Chapter Nine: Gatecrashers

 

Tasty nightclub, Tasty Raid, Gavin Campbell, Lani G, Commerce Club, Jeff Kennett, Anna Wood, Sydney, Anna’s Story, media, moral panic, ecstasy, Mark James, Richie McNeill, Nightclub Owners Association, Sam & George Frantzeskos, Joe Fitzgerald, Underbelly, Jason & Mark Moran, Carl Williams, Tony Mokbel, Melbourne gangland killings, Kiss FM, Code of Practice for Dance Parties, Carl Cox, Claude Young, Underground Resistance, CJ Bolland, Apollo festival, Big Day Out, Future Entertainment, Agent Mad, Welcome 2000, Summadayze, Two Tribes, Totem OneLove, 0055 raves, cult of the DJ.

Sydney, 1995. The death of schoolgirl Anna Wood propels ecstasy to the front page of Melbourne's Herald Sun newspaper. The tabloid runs a two-page exposé on the city's 'deadly' rave culture inciting moral panic over its claims evil drug pushers are peddling to children as young as 15. While ecstasy rarely kills anyone directly, Melbourne's raving folklore is filled with sad stories of suicides, overdoses and lives irreparably damaged through excess. The media might have been late to the party but the police had gatecrashed years earlier, culminating in the 1994 Tasty Raid where officers strip-searched all of the 463 patrons, most of whom where gay or lesbian. Meanwhile, the lure of easy cash draws in Melbourne's mafia who take over the supply of ecstasy to Melbourne’s partygoers. Rave promoters quickly learn that to be successful they need to go legit. The investment soon pays off - by the end of the nineties, raves are pulling in thousands of people every weekend. But as Melbourne’s raving organism adapts to internal and external influences, natural selection favours a series of mutations that renders the resultant scene almost unrecognisable from its pill-chomping hug-loving ancestor…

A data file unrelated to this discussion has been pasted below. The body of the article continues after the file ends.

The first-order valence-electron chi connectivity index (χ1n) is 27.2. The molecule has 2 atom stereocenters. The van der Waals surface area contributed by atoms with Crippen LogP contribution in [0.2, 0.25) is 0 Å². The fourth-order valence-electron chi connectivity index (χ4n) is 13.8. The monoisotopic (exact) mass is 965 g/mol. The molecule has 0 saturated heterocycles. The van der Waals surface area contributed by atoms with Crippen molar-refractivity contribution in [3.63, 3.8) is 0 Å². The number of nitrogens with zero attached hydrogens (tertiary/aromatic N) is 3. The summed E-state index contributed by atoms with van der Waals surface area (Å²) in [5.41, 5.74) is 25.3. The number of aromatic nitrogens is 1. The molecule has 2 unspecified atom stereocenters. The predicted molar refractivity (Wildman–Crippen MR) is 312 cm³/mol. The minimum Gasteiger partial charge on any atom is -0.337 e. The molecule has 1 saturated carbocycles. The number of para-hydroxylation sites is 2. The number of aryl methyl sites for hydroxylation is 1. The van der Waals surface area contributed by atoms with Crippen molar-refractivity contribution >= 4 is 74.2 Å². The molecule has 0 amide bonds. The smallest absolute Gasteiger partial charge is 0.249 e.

Chapter Ten: Two Tribes